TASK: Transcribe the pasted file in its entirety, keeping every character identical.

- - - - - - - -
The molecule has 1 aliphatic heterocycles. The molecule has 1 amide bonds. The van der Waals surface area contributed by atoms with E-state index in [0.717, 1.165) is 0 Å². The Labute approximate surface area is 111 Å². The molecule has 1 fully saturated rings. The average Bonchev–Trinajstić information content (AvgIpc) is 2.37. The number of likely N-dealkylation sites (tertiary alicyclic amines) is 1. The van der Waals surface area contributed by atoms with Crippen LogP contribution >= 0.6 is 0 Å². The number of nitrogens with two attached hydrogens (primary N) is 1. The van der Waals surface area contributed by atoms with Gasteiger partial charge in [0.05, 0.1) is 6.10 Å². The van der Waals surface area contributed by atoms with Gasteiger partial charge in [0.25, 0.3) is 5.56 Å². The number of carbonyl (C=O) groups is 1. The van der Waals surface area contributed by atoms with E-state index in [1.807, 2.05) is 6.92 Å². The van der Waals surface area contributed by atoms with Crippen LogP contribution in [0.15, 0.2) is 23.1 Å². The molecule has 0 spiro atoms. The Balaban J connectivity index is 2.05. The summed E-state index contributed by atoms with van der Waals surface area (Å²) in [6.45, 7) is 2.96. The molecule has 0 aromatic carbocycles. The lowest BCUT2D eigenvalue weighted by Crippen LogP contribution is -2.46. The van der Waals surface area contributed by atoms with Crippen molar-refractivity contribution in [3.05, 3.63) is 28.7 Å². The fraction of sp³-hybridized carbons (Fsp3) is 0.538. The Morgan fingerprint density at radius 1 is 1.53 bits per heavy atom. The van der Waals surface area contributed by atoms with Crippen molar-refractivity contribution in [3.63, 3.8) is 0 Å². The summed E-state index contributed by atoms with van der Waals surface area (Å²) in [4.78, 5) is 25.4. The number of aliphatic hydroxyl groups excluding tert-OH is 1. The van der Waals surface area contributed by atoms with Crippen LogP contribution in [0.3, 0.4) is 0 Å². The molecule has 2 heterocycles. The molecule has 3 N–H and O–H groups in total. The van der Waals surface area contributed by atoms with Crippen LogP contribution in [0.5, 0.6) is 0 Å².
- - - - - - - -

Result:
The molecule has 1 aliphatic heterocycles. The molecule has 1 amide bonds. The van der Waals surface area contributed by atoms with E-state index in [0.717, 1.165) is 0 Å². The Labute approximate surface area is 111 Å². The molecule has 1 fully saturated rings. The average Bonchev–Trinajstić information content (AvgIpc) is 2.37. The number of likely N-dealkylation sites (tertiary alicyclic amines) is 1. The van der Waals surface area contributed by atoms with Crippen LogP contribution >= 0.6 is 0 Å². The number of nitrogens with two attached hydrogens (primary N) is 1. The van der Waals surface area contributed by atoms with Gasteiger partial charge in [0.05, 0.1) is 6.10 Å². The van der Waals surface area contributed by atoms with Gasteiger partial charge in [0.25, 0.3) is 5.56 Å². The number of carbonyl (C=O) groups is 1. The van der Waals surface area contributed by atoms with E-state index in [1.807, 2.05) is 6.92 Å². The van der Waals surface area contributed by atoms with Crippen LogP contribution in [0.15, 0.2) is 23.1 Å². The molecule has 0 spiro atoms. The Balaban J connectivity index is 2.05. The summed E-state index contributed by atoms with van der Waals surface area (Å²) in [6.45, 7) is 2.96. The molecule has 0 aromatic carbocycles. The lowest BCUT2D eigenvalue weighted by Crippen LogP contribution is -2.46. The van der Waals surface area contributed by atoms with Crippen molar-refractivity contribution in [3.05, 3.63) is 28.7 Å². The fraction of sp³-hybridized carbons (Fsp3) is 0.538. The Morgan fingerprint density at radius 1 is 1.53 bits per heavy atom. The van der Waals surface area contributed by atoms with Crippen molar-refractivity contribution in [3.63, 3.8) is 0 Å². The summed E-state index contributed by atoms with van der Waals surface area (Å²) in [4.78, 5) is 25.4. The number of aliphatic hydroxyl groups excluding tert-OH is 1. The van der Waals surface area contributed by atoms with Crippen LogP contribution in [0.3, 0.4) is 0 Å². The molecule has 2 heterocycles. The molecule has 3 N–H and O–H groups in total. The van der Waals surface area contributed by atoms with Crippen LogP contribution in [0.5, 0.6) is 0 Å².